Detecting changes from a baseline established for files and file paths and receiving instant alerts about them is crucial to ensure security within a monitored environment. File tampering is an indicator of illicit activity, and authorized users must be alerted whenever changes in a critical file or file path occur. Hence, organizations must integrate file change monitoring into their continuous efforts towards maintaining safety and hygiene in the cyber security space, especially in environments where their IT systems contain highly sensitive data.
There are seemingly countless regulatory and industry frameworks out there that organizations have to navigate and comply with. SOX (Sarbanes-Oxley), PCI-DSS (Payment Card Industry Data Security Standard), GDPR (General Data Protection Regulation), HIPAA (Health Insurance Portability and Accountability Act), and many others that require maintaining a specified baseline of security. Compliance is a challenge in and of itself, but it is increasingly difficult to maintain compliance with accelerated DevOps lifecycles and complex, hybrid cloud environments.
Are you a FedRamp-certified organization looking to more effectively maintain your FedRAMP status? There are tools available to help simplify the process and while the process involves some terminology, it is easily understood as outlined below. Additionally, it is supported by pre-built dashboards in the Qualys Cloud Platform that help organizations meet SLAs for required remediations.
Black Hat USA 2019 is just weeks away, and with scores of training courses and research briefings to choose from, planning your schedule can be a challenge. To help you, we’re posting a weekly recommendation on our blog, and explaining why we think Qualys customers could find it useful and relevant. This week’s choice is the presentation Trust and Transformation — The Post Breach Journey.
In this talk, Jamil Farshchi, Equifax’s Chief Information Security Officer, will share experiences, best practices and insights about responding to a headline-grabbing data breach. In this 25-minute session, he’ll focus on how a business can regain the trust of customers, partners, investors, regulators and other stakeholders after suffering a significant data breach.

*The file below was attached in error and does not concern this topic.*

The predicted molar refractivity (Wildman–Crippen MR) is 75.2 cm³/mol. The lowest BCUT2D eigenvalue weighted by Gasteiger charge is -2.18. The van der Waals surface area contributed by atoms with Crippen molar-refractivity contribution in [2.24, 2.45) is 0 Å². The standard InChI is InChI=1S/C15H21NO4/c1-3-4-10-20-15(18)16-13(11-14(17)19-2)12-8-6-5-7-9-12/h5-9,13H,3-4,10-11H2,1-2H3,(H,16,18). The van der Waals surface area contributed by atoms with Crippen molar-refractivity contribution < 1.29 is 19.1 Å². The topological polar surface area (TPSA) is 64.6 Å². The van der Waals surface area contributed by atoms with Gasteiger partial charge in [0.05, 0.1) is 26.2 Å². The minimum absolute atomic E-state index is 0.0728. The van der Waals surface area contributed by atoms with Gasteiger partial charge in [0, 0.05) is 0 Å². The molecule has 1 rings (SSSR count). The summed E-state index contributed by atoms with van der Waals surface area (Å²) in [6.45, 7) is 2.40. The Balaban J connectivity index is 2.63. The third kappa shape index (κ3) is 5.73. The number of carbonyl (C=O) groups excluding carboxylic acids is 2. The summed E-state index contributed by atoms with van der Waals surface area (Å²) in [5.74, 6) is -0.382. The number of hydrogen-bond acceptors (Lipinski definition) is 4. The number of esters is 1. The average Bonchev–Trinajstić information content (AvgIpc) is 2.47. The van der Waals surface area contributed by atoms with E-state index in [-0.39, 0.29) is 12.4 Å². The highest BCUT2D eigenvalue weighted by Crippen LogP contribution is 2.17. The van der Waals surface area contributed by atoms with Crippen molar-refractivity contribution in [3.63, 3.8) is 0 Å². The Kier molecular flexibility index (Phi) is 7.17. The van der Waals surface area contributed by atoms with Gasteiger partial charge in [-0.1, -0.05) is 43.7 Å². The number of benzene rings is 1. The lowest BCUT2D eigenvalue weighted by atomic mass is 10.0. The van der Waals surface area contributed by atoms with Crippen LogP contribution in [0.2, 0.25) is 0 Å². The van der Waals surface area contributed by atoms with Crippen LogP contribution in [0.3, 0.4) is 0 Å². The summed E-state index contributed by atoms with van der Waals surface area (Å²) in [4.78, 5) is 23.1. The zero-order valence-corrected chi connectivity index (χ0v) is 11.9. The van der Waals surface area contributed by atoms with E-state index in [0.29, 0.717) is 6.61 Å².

Enterprises are moving full steam ahead when it comes to their digital transformation efforts. They’ve aggressively adopted cloud infrastructure and other cloud services, IoT, application containers, serverless functionality, and other technologies that are helping their organization to drive forward.
Those organizations that are way down the road in their digital transformation efforts say that they’ve witnessed improved business decision-making – both when it comes to making better decisions and when it comes to making those decisions more rapidly. They also say that they’ve improved their customer relationships by delivering an improved customer digital experience.
So it’s time to celebrate and declare digital victory, right?
Hold off before we book the band and order the champagne for the big party. In fact, those who want to move forward securely and confidently in their risk and regulatory compliance postures have some challenges ahead.
Most discussions about the EU’s General Data Protection Regulation (GDPR) have naturally focused on best practices for achieving compliance and avoiding penalties.
With GDPR now a reality for all companies that store and process personal data of EU residents, an often overlooked aspect has been the overall business advantage of GDPR preparedness.
In this GDPR blog series’ last installment, Hariom Singh, Director of Policy Compliance at Qualys, delves into this topic. Later, we round up major areas covered in previous posts, and summarize how Qualys can help with GDPR compliance.
To provide the level of data protection required by the EU’s General Data Protection Regulation (GDPR), your organization must continuously detect vulnerabilities, and prioritize their remediation.